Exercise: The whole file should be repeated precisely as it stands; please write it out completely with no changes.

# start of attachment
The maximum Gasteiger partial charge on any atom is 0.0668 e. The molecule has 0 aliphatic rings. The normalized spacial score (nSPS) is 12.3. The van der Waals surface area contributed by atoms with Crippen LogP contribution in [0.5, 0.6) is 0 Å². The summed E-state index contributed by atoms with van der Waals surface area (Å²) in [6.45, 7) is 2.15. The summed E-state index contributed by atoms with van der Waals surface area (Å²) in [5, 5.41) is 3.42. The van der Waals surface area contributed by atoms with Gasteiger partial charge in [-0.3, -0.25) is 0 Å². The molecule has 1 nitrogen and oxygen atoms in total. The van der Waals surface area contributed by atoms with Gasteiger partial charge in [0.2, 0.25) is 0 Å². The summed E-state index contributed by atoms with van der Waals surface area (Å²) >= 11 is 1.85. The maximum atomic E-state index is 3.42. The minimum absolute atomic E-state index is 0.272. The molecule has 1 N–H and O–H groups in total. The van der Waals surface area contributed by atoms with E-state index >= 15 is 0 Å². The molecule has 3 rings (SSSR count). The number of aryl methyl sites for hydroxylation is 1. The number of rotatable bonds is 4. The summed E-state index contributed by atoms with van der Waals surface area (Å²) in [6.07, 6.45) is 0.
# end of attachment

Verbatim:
The maximum Gasteiger partial charge on any atom is 0.0668 e. The molecule has 0 aliphatic rings. The normalized spacial score (nSPS) is 12.3. The van der Waals surface area contributed by atoms with Crippen LogP contribution in [0.5, 0.6) is 0 Å². The summed E-state index contributed by atoms with van der Waals surface area (Å²) in [6.45, 7) is 2.15. The summed E-state index contributed by atoms with van der Waals surface area (Å²) in [5, 5.41) is 3.42. The van der Waals surface area contributed by atoms with Gasteiger partial charge in [-0.3, -0.25) is 0 Å². The molecule has 1 nitrogen and oxygen atoms in total. The van der Waals surface area contributed by atoms with Gasteiger partial charge in [0.2, 0.25) is 0 Å². The summed E-state index contributed by atoms with van der Waals surface area (Å²) >= 11 is 1.85. The maximum atomic E-state index is 3.42. The minimum absolute atomic E-state index is 0.272. The molecule has 1 N–H and O–H groups in total. The van der Waals surface area contributed by atoms with E-state index >= 15 is 0 Å². The molecule has 3 rings (SSSR count). The number of aryl methyl sites for hydroxylation is 1. The number of rotatable bonds is 4. The summed E-state index contributed by atoms with van der Waals surface area (Å²) in [6.07, 6.45) is 0.